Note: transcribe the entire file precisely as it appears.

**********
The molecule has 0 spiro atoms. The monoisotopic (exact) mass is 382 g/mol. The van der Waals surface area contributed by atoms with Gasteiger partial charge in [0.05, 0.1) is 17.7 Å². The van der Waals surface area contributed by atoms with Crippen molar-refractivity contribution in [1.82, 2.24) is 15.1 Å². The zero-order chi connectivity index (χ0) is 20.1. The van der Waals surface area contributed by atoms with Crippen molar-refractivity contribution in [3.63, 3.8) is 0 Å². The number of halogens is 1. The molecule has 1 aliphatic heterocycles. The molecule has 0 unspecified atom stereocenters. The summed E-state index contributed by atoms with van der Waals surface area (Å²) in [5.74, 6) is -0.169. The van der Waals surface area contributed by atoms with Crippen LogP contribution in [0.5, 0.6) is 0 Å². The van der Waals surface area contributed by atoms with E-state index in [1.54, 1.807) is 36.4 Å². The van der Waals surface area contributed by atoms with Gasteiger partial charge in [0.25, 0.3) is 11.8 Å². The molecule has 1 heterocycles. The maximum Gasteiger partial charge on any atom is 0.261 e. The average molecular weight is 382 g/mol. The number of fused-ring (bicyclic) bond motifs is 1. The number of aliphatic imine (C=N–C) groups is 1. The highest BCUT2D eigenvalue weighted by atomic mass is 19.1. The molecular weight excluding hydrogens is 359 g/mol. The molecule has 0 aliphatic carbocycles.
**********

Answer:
The molecule has 0 spiro atoms. The monoisotopic (exact) mass is 382 g/mol. The van der Waals surface area contributed by atoms with Gasteiger partial charge in [0.05, 0.1) is 17.7 Å². The van der Waals surface area contributed by atoms with Crippen molar-refractivity contribution in [1.82, 2.24) is 15.1 Å². The zero-order chi connectivity index (χ0) is 20.1. The van der Waals surface area contributed by atoms with Crippen molar-refractivity contribution in [3.63, 3.8) is 0 Å². The number of halogens is 1. The molecule has 1 aliphatic heterocycles. The molecule has 0 unspecified atom stereocenters. The summed E-state index contributed by atoms with van der Waals surface area (Å²) in [5.74, 6) is -0.169. The van der Waals surface area contributed by atoms with Crippen LogP contribution in [0.5, 0.6) is 0 Å². The van der Waals surface area contributed by atoms with E-state index in [1.54, 1.807) is 36.4 Å². The van der Waals surface area contributed by atoms with Gasteiger partial charge in [0.25, 0.3) is 11.8 Å². The molecule has 1 heterocycles. The maximum Gasteiger partial charge on any atom is 0.261 e. The average molecular weight is 382 g/mol. The number of fused-ring (bicyclic) bond motifs is 1. The number of aliphatic imine (C=N–C) groups is 1. The highest BCUT2D eigenvalue weighted by atomic mass is 19.1. The molecular weight excluding hydrogens is 359 g/mol. The molecule has 0 aliphatic carbocycles.